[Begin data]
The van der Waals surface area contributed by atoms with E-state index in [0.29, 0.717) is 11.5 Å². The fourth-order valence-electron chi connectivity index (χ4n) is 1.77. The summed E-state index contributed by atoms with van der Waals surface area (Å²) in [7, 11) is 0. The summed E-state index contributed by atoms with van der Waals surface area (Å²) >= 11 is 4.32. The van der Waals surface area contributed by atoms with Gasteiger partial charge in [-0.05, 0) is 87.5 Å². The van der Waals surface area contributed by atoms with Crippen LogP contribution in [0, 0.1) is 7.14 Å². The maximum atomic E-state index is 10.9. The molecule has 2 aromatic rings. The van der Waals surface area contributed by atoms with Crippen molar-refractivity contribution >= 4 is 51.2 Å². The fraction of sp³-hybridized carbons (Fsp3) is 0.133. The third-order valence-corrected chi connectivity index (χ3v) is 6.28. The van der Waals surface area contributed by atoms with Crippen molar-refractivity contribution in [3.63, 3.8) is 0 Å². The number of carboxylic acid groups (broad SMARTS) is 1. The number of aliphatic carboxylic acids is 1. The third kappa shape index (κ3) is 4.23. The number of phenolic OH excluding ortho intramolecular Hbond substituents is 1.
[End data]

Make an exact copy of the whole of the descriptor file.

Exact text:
The van der Waals surface area contributed by atoms with E-state index in [0.29, 0.717) is 11.5 Å². The fourth-order valence-electron chi connectivity index (χ4n) is 1.77. The summed E-state index contributed by atoms with van der Waals surface area (Å²) in [7, 11) is 0. The summed E-state index contributed by atoms with van der Waals surface area (Å²) >= 11 is 4.32. The van der Waals surface area contributed by atoms with Gasteiger partial charge in [-0.05, 0) is 87.5 Å². The van der Waals surface area contributed by atoms with Crippen LogP contribution in [0, 0.1) is 7.14 Å². The maximum atomic E-state index is 10.9. The molecule has 2 aromatic rings. The van der Waals surface area contributed by atoms with Crippen molar-refractivity contribution >= 4 is 51.2 Å². The fraction of sp³-hybridized carbons (Fsp3) is 0.133. The third-order valence-corrected chi connectivity index (χ3v) is 6.28. The van der Waals surface area contributed by atoms with Crippen molar-refractivity contribution in [3.63, 3.8) is 0 Å². The number of carboxylic acid groups (broad SMARTS) is 1. The number of aliphatic carboxylic acids is 1. The third kappa shape index (κ3) is 4.23. The number of phenolic OH excluding ortho intramolecular Hbond substituents is 1.